But dioxins in the ashes of the waste byproduct are a serious environmental pollutant. Ostlund explained that there are also heavy metals captured within the ash that need to be landfilled. Those ashes are then exported to Norway.
But a forensic audit of the debt completed in January said that the crisis would have been averted — or at least been far less severe — if the local officials and advisers had fully complied with state law...
The audit cites a series of certifications filed with the state assuring officials at the state Department of Community and Economic Development that mounting debt at the incinerator would all be paid for by revenues from the incinerator itself — and therefore should not count toward the city’s statutorily imposed borrowing limit.
Those certifications, the audit claims, flew in the face of reality. ...
[An audit team member] said as early as 1996, well before the 2003 retrofit project, officials should have seen warnings that the incinerator’s debt was not sustainable. And yet the parties involved continued to refinance and push forward.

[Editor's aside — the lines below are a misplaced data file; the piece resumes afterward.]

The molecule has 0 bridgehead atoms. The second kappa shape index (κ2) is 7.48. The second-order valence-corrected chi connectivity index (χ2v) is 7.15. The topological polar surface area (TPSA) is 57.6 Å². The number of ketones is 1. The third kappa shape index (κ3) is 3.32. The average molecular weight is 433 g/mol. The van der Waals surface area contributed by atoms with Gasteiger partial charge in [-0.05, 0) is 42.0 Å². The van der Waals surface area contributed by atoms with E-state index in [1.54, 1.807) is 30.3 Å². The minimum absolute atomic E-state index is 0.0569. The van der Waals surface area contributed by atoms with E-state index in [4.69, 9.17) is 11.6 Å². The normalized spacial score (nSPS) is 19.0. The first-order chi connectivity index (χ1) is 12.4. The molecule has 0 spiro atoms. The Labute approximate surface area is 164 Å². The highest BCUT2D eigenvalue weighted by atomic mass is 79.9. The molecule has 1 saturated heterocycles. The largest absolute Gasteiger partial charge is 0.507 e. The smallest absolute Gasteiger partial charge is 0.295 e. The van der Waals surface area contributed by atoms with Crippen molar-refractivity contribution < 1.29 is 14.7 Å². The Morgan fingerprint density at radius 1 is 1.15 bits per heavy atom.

The temperatures needed to break down dioxin are typically not reached when burning of plastics outdoors in a burn barrel or garbage pit, causing high dioxin emissions as mentioned above. While plastic does usually burn in an open-air fire, the dioxins remain after combustion and either float off into the atmosphere, or may remain in the ash where it can be leached down into groundwater when rain falls on the ash pile. Fortunately, dioxin and furan compounds very strongly bond to solid surfaces and are not solvated by water so leaching processes are limited to the first few milimeters below the ash pile. The gas-phase dioxins can be substantially destroyed using catalysts, some of which can be present as part of the fabric filter bag structure.
Modern municipal incinerator designs include a high temperature zone, where the flue gas is ensured to sustain a temperature above 850 °C (1,560 °F) for at least 2 seconds before it is cooled down. They are equipped with auxiliary heaters to ensure this at all times. These are often fueled by oil, and normally only active for a very small fraction of the time. Further, most modern incinerators utilize fabric filters (often with Teflon membranes to enhance collection of sub-micron particles) which can capture dioxins present in or on solid particles.
Fine particles can be efficiently removed from the flue gases with baghouse filters. Even though approximately 40% of the incinerated waste in Denmark was incinerated at plants with no baghouse filters, estimates based on measurements by the Danish Environmental Research Institute showed that incinerators were only responsible for approximately 0.3% of the total domestic emissions of particulate smaller than 2.5 micrometres (PM2.5) to the atmosphere in 2006.
Tax credits for plants producing electricity from waste were rescinded in the U.S. between 1990 and 2004
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